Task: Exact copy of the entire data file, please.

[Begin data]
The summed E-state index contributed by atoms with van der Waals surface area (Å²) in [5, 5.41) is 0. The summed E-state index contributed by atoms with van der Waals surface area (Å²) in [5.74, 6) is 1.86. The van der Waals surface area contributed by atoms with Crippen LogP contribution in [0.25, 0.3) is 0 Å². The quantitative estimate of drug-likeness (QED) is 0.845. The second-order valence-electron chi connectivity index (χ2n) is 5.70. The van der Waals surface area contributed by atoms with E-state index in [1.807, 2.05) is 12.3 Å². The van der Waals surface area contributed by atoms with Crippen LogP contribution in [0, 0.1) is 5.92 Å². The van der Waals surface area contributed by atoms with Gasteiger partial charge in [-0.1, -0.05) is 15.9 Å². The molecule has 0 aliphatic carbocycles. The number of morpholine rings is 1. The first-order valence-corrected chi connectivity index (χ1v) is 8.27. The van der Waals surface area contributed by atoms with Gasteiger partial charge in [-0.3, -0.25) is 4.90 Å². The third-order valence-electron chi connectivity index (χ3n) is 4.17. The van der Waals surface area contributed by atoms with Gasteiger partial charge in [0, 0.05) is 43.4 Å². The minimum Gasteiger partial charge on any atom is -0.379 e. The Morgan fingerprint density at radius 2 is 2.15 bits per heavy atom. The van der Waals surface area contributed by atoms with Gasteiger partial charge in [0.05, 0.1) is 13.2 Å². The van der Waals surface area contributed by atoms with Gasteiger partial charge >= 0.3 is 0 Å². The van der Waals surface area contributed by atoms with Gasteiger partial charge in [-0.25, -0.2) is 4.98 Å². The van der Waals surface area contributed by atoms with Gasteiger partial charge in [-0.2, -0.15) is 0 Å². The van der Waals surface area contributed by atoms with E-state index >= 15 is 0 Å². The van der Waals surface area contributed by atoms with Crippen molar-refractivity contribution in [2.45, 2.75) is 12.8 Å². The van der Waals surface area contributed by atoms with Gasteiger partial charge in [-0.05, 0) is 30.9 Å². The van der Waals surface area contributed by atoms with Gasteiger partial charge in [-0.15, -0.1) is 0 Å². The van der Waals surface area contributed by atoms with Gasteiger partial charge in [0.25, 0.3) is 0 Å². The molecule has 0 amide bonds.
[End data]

The summed E-state index contributed by atoms with van der Waals surface area (Å²) in [5, 5.41) is 0. The summed E-state index contributed by atoms with van der Waals surface area (Å²) in [5.74, 6) is 1.86. The van der Waals surface area contributed by atoms with Crippen LogP contribution in [0.25, 0.3) is 0 Å². The quantitative estimate of drug-likeness (QED) is 0.845. The second-order valence-electron chi connectivity index (χ2n) is 5.70. The van der Waals surface area contributed by atoms with E-state index in [1.807, 2.05) is 12.3 Å². The van der Waals surface area contributed by atoms with Crippen LogP contribution in [0, 0.1) is 5.92 Å². The van der Waals surface area contributed by atoms with Gasteiger partial charge in [-0.1, -0.05) is 15.9 Å². The molecule has 0 aliphatic carbocycles. The number of morpholine rings is 1. The first-order valence-corrected chi connectivity index (χ1v) is 8.27. The van der Waals surface area contributed by atoms with Gasteiger partial charge in [-0.3, -0.25) is 4.90 Å². The third-order valence-electron chi connectivity index (χ3n) is 4.17. The van der Waals surface area contributed by atoms with Gasteiger partial charge in [0, 0.05) is 43.4 Å². The minimum Gasteiger partial charge on any atom is -0.379 e. The Morgan fingerprint density at radius 2 is 2.15 bits per heavy atom. The van der Waals surface area contributed by atoms with Gasteiger partial charge in [0.05, 0.1) is 13.2 Å². The van der Waals surface area contributed by atoms with Gasteiger partial charge >= 0.3 is 0 Å². The van der Waals surface area contributed by atoms with Gasteiger partial charge in [-0.25, -0.2) is 4.98 Å². The van der Waals surface area contributed by atoms with Gasteiger partial charge in [-0.2, -0.15) is 0 Å². The van der Waals surface area contributed by atoms with E-state index >= 15 is 0 Å². The van der Waals surface area contributed by atoms with Crippen molar-refractivity contribution in [2.45, 2.75) is 12.8 Å². The van der Waals surface area contributed by atoms with Gasteiger partial charge in [-0.05, 0) is 30.9 Å². The van der Waals surface area contributed by atoms with Gasteiger partial charge in [-0.15, -0.1) is 0 Å². The van der Waals surface area contributed by atoms with Gasteiger partial charge in [0.25, 0.3) is 0 Å². The molecule has 0 amide bonds.